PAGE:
In September 2010, Gov. Chris Christie came to Hoboken and spoke about the need to tear down barriers between public and charter schools for the sake of the children. Our interim superintendent, Peter Carter, backed up that sentiment and said, “We want to join hands with all those who do what we do.” And Mayor Zimmer said, “It’s extremely important that we support charter schools and traditional public schools, they really go hand in hand.”
It’s nearly two years later and last month I made the simple suggestion that charter school students in town be allowed to join the high school band and, in the process, inject some life into that anemic program. But other school board members are clinging to an archaic system of “us” and “them” rather than finding ways to give all our children the opportunities they need and deserve.
It’s not as though there’s a waiting list to get into the band. In fact, unlike pages devoted to “crazy hair” and “crazy hat” days, the band didn’t rate even one photo in this year’s high school yearbook. After the band withered away in the 1990s, it was resurrected about six years ago and students as young as fourth grade were allowed to participate. We have well over 1,000 eligible students, but fewer than 30 are involved, and only a tiny handful in grades 9-12. And that’s after we invested in all new uniforms. Those children in the program deserve our applause and the chance to play in a bigger and better band. We pay our band director, Gary Enrico, a stipend of $5,142 no matter how many or few kids join.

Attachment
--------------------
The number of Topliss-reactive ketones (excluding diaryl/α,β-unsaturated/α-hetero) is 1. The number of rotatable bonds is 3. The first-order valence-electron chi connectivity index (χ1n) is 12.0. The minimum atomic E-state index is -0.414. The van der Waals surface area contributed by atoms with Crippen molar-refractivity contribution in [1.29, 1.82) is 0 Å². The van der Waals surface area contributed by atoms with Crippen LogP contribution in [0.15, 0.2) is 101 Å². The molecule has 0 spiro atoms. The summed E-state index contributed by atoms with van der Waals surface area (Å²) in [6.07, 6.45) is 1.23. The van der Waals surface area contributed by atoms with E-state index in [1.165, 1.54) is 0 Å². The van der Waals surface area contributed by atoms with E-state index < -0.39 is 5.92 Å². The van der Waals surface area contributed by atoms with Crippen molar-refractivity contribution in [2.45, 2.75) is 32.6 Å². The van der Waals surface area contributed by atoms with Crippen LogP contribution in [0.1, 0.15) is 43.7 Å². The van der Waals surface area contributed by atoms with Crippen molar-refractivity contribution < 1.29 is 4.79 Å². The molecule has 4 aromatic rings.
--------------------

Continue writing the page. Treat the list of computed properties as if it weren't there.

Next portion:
It’s disingenuous for our school board members to say they can’t imagine intermingling students from various districts. The Hoboken students attending High Tech HS and County Prep HS can play on all Hoboken HS sports teams because the county’s mayors, including Mayor Zimmer, agreed in 2010 to pull the plug on all sports teams at those county-funded magnet schools. Our district also participates in the School Choice program, which allows 100 students from other towns (mainly Jersey City) to attend our schools and participate in all activities.
Unlike some other school board members, I routinely encounter parents who want more opportunities for their children, not fewer. After all, charter schools are public schools and those parents are paying the same school taxes as everyone else here. But of course, this is about more than music. This is about who is going to play gate-keeper. I know I’m not the only one who’s tired of hearing that kids come first, well, that is, after the adults get done putting up insurmountable road blocks.
It’s 2012. Please let’s stop calling issues “complex” just so we don’t have to do the work of figuring out how to provide the best possible experience for all our children.
Hoboken School Board Member